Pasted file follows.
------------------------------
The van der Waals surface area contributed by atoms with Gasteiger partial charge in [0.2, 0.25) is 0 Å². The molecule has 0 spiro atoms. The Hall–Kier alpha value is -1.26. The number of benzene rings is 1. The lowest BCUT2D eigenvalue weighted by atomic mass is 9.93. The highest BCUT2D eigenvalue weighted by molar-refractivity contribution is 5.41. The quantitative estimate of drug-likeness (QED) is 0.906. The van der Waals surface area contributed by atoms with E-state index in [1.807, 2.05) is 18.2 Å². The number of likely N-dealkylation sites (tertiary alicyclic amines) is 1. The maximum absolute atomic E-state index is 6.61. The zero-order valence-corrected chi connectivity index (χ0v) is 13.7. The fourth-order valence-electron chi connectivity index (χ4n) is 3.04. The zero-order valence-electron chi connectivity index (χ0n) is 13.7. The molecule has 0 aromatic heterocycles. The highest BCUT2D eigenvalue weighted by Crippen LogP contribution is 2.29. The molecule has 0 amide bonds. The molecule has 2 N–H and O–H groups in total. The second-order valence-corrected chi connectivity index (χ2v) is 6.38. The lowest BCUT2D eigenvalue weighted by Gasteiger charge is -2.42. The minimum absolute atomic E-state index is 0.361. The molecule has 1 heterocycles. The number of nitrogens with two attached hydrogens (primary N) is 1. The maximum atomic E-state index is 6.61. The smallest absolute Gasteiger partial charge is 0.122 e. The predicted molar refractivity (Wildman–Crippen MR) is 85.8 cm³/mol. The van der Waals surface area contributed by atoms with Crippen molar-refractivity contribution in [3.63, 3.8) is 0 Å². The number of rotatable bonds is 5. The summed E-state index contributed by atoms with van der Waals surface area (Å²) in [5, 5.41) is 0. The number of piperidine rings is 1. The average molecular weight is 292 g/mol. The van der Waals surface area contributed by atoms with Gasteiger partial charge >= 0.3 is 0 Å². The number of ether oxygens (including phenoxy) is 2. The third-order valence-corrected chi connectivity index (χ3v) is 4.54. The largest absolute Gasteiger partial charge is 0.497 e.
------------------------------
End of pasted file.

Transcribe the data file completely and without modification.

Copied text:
The van der Waals surface area contributed by atoms with Gasteiger partial charge in [0.2, 0.25) is 0 Å². The molecule has 0 spiro atoms. The Hall–Kier alpha value is -1.26. The number of benzene rings is 1. The lowest BCUT2D eigenvalue weighted by atomic mass is 9.93. The highest BCUT2D eigenvalue weighted by molar-refractivity contribution is 5.41. The quantitative estimate of drug-likeness (QED) is 0.906. The van der Waals surface area contributed by atoms with E-state index in [1.807, 2.05) is 18.2 Å². The number of likely N-dealkylation sites (tertiary alicyclic amines) is 1. The maximum absolute atomic E-state index is 6.61. The zero-order valence-corrected chi connectivity index (χ0v) is 13.7. The fourth-order valence-electron chi connectivity index (χ4n) is 3.04. The zero-order valence-electron chi connectivity index (χ0n) is 13.7. The molecule has 0 aromatic heterocycles. The highest BCUT2D eigenvalue weighted by Crippen LogP contribution is 2.29. The molecule has 0 amide bonds. The molecule has 2 N–H and O–H groups in total. The second-order valence-corrected chi connectivity index (χ2v) is 6.38. The lowest BCUT2D eigenvalue weighted by Gasteiger charge is -2.42. The minimum absolute atomic E-state index is 0.361. The molecule has 1 heterocycles. The number of nitrogens with two attached hydrogens (primary N) is 1. The maximum atomic E-state index is 6.61. The smallest absolute Gasteiger partial charge is 0.122 e. The predicted molar refractivity (Wildman–Crippen MR) is 85.8 cm³/mol. The van der Waals surface area contributed by atoms with Crippen molar-refractivity contribution in [3.63, 3.8) is 0 Å². The number of rotatable bonds is 5. The summed E-state index contributed by atoms with van der Waals surface area (Å²) in [5, 5.41) is 0. The number of piperidine rings is 1. The average molecular weight is 292 g/mol. The van der Waals surface area contributed by atoms with Gasteiger partial charge >= 0.3 is 0 Å². The number of ether oxygens (including phenoxy) is 2. The third-order valence-corrected chi connectivity index (χ3v) is 4.54. The largest absolute Gasteiger partial charge is 0.497 e.